Forgive us while we nerd out for a minute…
Ten years ago the European Space Agency (ESA) launched Rosetta, a spacecraft loaded with a small probe named Philae. Their purpose? To catch and land on Comet 67P, a mass of rock and ice the size of Mt. Fuji hurtling through space at over 84,000 MPH. On Wednesday, after a journey spanning a decade and covering a distance of over 3.5 Billion miles, they achieved their goal. Rosetta launched Philae, which successfully attached itself to the surface of the comet. And today I’m looking at pictures of Comet 67P on Flickr. What an incredible world we live in.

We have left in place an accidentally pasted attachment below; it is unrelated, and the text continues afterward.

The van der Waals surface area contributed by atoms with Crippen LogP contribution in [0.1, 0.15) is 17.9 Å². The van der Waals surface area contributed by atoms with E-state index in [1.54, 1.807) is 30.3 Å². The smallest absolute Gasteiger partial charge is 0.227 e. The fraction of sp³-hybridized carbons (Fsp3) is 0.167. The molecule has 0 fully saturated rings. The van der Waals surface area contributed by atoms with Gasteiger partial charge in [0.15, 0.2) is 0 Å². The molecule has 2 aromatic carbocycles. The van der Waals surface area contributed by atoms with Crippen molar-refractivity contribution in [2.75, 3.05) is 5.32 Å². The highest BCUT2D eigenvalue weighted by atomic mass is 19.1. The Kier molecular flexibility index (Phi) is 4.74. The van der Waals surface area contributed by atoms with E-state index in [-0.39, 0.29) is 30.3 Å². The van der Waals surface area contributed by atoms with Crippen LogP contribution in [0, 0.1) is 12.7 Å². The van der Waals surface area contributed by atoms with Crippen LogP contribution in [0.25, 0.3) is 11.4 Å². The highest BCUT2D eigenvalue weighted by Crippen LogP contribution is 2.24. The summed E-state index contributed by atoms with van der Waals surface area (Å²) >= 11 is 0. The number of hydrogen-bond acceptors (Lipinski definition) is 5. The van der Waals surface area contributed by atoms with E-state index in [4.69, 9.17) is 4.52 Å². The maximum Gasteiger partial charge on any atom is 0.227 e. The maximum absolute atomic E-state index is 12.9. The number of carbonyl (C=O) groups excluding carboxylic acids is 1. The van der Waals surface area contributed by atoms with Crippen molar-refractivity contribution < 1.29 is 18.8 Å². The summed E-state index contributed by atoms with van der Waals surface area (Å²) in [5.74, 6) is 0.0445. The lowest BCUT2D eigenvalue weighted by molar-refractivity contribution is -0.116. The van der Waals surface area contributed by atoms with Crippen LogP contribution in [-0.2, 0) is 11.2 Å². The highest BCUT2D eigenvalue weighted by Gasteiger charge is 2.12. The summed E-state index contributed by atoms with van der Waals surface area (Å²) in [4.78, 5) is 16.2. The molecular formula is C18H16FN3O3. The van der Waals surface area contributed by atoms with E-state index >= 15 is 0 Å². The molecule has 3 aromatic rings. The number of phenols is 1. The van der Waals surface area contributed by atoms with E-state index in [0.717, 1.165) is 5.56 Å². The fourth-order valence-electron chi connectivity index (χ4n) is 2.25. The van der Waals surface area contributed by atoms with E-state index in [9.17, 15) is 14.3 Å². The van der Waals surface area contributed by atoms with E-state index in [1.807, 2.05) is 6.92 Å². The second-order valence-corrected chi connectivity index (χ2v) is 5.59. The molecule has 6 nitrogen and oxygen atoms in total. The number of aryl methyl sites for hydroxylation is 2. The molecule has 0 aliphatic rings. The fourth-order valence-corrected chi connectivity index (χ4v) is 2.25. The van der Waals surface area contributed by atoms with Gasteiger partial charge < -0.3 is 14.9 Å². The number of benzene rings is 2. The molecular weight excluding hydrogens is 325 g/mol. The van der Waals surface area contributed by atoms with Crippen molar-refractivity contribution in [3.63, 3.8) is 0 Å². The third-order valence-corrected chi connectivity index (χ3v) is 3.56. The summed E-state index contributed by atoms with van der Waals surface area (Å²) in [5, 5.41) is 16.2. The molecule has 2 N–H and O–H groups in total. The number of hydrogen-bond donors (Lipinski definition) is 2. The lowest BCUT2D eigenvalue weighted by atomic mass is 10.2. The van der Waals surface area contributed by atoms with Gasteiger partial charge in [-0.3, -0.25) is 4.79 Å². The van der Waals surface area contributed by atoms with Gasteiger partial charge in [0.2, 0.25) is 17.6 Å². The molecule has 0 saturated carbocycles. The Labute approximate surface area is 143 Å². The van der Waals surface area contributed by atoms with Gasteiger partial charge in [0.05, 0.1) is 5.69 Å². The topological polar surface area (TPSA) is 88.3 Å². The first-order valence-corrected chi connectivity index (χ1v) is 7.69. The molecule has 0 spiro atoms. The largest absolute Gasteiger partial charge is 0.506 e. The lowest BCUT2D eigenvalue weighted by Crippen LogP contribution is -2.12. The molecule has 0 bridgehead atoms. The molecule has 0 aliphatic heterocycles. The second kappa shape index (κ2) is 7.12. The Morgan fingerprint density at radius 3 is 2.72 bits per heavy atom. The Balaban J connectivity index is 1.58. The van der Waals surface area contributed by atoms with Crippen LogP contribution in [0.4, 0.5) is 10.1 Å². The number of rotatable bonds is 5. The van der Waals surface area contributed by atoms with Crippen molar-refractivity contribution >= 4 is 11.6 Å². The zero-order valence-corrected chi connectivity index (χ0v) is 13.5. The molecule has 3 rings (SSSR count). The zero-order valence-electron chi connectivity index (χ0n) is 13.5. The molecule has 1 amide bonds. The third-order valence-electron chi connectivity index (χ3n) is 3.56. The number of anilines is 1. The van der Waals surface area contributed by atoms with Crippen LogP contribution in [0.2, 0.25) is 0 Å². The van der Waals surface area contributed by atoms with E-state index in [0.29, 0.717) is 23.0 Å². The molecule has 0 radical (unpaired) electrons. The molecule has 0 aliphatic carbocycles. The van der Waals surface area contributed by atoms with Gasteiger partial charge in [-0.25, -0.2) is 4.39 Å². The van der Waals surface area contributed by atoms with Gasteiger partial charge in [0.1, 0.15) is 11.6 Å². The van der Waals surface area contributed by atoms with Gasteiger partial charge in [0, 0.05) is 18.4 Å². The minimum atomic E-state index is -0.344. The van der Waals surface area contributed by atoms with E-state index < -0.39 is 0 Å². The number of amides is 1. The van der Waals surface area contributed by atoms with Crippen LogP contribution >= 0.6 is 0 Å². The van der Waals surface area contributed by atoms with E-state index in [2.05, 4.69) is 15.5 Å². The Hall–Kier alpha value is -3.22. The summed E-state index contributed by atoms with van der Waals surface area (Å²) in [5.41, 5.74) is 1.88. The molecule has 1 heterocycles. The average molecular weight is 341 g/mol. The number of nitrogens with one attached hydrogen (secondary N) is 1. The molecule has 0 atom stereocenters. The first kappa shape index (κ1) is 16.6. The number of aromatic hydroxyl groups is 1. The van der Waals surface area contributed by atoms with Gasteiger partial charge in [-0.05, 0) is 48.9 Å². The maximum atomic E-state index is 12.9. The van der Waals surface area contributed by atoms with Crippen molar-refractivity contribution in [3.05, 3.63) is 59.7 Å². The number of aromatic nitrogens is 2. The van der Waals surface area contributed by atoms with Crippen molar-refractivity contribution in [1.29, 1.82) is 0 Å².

You may ask, “Who cares? Why does this even matter?”
And to that I just have to say, “YOU GUYS! HUMANS LANDED A SPACECRAFT ON A FREAKING COMET!!!”
Seriously though, I don’t have any big answers for you, but just stop for five minutes and think about the logistical marvel that humankind has just achieved. I can’t help but feel a sense of pride and awe at the achievement. And I will be looking forward to any new scientific discoveries that come as a result of this most impressive feat.
If you’d like some more specifics about the mission here’s an informative article from Vox that covers the big points: Why The Comet Landing Matters
Below are a few of my favorite photos from the mission, which are available on ESA’s Flickr. You can see the full set here.